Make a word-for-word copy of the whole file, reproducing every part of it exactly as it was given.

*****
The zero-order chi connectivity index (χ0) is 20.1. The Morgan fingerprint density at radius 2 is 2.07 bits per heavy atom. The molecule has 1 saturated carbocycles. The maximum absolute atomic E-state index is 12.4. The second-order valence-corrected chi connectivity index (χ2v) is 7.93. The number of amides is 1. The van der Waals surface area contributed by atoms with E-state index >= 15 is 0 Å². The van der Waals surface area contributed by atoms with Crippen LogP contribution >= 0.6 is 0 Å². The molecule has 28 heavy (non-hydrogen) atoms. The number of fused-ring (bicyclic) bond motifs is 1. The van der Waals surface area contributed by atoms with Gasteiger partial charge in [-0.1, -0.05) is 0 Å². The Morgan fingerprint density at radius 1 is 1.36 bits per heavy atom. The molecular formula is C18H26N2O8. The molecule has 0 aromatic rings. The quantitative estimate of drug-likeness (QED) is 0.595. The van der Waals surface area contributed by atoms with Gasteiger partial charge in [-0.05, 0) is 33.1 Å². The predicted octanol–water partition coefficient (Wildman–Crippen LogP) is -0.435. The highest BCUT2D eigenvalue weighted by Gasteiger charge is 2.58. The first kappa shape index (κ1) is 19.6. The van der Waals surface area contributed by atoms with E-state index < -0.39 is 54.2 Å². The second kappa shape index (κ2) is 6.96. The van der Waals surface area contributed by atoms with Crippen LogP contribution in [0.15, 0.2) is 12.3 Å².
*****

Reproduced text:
The zero-order chi connectivity index (χ0) is 20.1. The Morgan fingerprint density at radius 2 is 2.07 bits per heavy atom. The molecule has 1 saturated carbocycles. The maximum absolute atomic E-state index is 12.4. The second-order valence-corrected chi connectivity index (χ2v) is 7.93. The number of amides is 1. The van der Waals surface area contributed by atoms with E-state index >= 15 is 0 Å². The van der Waals surface area contributed by atoms with Crippen LogP contribution >= 0.6 is 0 Å². The molecule has 28 heavy (non-hydrogen) atoms. The number of fused-ring (bicyclic) bond motifs is 1. The van der Waals surface area contributed by atoms with Gasteiger partial charge in [-0.1, -0.05) is 0 Å². The Morgan fingerprint density at radius 1 is 1.36 bits per heavy atom. The molecular formula is C18H26N2O8. The molecule has 0 aromatic rings. The quantitative estimate of drug-likeness (QED) is 0.595. The van der Waals surface area contributed by atoms with Gasteiger partial charge in [-0.05, 0) is 33.1 Å². The predicted octanol–water partition coefficient (Wildman–Crippen LogP) is -0.435. The highest BCUT2D eigenvalue weighted by Gasteiger charge is 2.58. The first kappa shape index (κ1) is 19.6. The van der Waals surface area contributed by atoms with E-state index < -0.39 is 54.2 Å². The second kappa shape index (κ2) is 6.96. The van der Waals surface area contributed by atoms with Crippen LogP contribution in [0.15, 0.2) is 12.3 Å².